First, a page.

skip to main content

SciTech ConnectSciTech Connect

Title: Atmospheric characterization of the hot Jupiter Kepler-13Ab

Kepler-13Ab (= KOI-13.01) is a unique transiting hot Jupiter. It is one of very few known short-period planets orbiting a hot A-type star, making it one of the hottest planets currently known. The availability of Kepler data allows us to measure the planet's occultation (secondary eclipse) and phase curve in the optical, which we combine with occultations observed by warm Spitzer at 4.5 μm and 3.6 μm and a ground-based occultation observation in the K{sub s} band (2.1 μm). We derive a day-side hemisphere temperature of 2750 ± 160 K as the effective temperature of a black body showing the same occultation depths. Comparing the occultation depths with one-dimensional planetary atmosphere models suggests the presence of an atmospheric temperature inversion. Our analysis shows evidence for a relatively high geometric albedo, A {sub g} = 0.33{sub −0.06}{sup +0.04}. While measured with a simplistic method, a high A {sub g} is supported also by the fact that the one-dimensional atmosphere models underestimate the occultation depth in the optical. We use stellar spectra to determine the dilution, in the four wide bands where occultation was measured, due to the visual stellar binary companion 1.''15 ± 0.''05 away. The revised stellar parameters measured usingmore » these spectra are combined with other measurements, leading to revised planetary mass and radius estimates of M{sub p} = 4.94-8.09 M {sub J} and R{sub p} = 1.406 ± 0.038 R {sub J}. Finally, we measure a Kepler midoccultation time that is 34.0 ± 6.9 s earlier than expected based on the midtransit time and the delay due to light-travel time and discuss possible scenarios.« less
Authors:
; ;  [1] ;  [2] ;  [3] ;  [4] ;  [5] ;  [6] ;  [7] ;  [8] ;  [9] ;  [10] ; ;  [11] ;  [12]
  1. Division of Geological and Planetary Sciences, California Institute of Technology, Pasadena, CA 91125 (United States)
  2. ELTE Gothard Astrophysical Observatory, H-9704 Szombathely, Szent Imre herceg út 112 (Hungary)
  3. Department of Astronomy and Astrophysics, 525 Davey Laboratory, The Pennsylvania State University, University Park, PA 16802 (United States)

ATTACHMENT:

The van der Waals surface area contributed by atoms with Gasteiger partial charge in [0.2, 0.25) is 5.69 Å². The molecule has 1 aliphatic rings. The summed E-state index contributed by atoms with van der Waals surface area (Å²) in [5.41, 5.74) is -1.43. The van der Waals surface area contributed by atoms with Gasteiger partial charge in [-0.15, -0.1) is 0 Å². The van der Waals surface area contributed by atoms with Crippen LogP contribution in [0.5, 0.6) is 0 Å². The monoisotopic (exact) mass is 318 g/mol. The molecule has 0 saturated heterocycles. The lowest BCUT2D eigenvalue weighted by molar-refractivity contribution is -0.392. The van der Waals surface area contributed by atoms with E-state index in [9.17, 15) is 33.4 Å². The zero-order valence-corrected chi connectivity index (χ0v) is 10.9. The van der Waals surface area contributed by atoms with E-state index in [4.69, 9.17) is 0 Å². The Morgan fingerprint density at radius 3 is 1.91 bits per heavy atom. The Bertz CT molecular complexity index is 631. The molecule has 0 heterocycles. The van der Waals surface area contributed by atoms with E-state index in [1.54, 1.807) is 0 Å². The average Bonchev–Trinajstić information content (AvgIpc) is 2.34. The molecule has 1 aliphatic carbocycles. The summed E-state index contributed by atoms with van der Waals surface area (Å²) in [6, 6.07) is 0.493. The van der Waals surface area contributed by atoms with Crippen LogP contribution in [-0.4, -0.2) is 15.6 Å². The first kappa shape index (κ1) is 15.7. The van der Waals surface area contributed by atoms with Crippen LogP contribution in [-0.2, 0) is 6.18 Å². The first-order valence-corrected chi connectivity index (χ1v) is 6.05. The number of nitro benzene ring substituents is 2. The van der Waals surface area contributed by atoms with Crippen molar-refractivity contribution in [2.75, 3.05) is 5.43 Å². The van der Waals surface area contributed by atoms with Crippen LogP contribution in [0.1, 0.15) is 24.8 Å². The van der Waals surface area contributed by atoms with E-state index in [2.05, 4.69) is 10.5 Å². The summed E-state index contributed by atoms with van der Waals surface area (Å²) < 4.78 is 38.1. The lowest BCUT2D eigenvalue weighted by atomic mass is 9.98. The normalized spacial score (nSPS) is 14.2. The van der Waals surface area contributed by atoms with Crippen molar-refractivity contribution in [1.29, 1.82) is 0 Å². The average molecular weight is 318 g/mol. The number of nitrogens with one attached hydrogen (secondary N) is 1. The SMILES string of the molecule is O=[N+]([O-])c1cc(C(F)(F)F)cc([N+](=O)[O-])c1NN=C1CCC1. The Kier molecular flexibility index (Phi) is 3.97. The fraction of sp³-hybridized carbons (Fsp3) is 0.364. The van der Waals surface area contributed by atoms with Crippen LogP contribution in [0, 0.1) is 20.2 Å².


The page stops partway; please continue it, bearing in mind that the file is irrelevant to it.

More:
4. Department of Astrophysical Sciences, Princeton University, Princeton, NJ 08544 (United States)
  5. Department of Astronomy and Astrophysics, University of California, Santa Cruz, CA 95064 (United States)
  6. Department of Astronomy, University of Washington, Seattle, WA 98195 (United States)
  7. Center for Interdisciplinary Exploration and Research in Astrophysics and Department of Physics and Astronomy, Northwestern University, 2131 Tech Drive, Evanston, IL 60208 (United States)
  8. CASA, Department of Astrophysical and Planetary Sciences, University of Colorado, 389-UCB, Boulder, CO 80309 (United States)
  9. Institute for Astronomy, University of Hawaii, 2680 Woodlawn Drive, Honolulu, HI 96822 (United States)
  10. University of California, Berkeley, CA 94720 (United States)
  11. Department of Planetary Sciences and Lunar and Planetary Laboratory, The University of Arizona, Tucson, AZ 85721 (United States)
  12. Institute for Astronomy, ETH Zürich, Wolfgang-Pauli-Strasse 27, 8093 Zürich (Switzerland)
Publication Date:
OSTI Identifier:
22356633
Resource Type:
Journal Article
Resource Relation:
Journal Name: Astrophysical Journal; Journal Volume: 788; Journal Issue: 1; Other Information: Country of input: International Atomic Energy Agency (IAEA)
Country of Publication:
United States
Language:
English
Subject:
79 ASTROPHYSICS, COSMOLOGY AND ASTRONOMY; AMBIENT TEMPERATURE; AVAILABILITY; COMPARATIVE EVALUATIONS; DILUTION; ECLIPSE; JUPITER PLANET; MASS; ONE-DIMENSIONAL CALCULATIONS; PLANETARY ATMOSPHERES; SPECTRA; STARS; VISIBLE RADIATION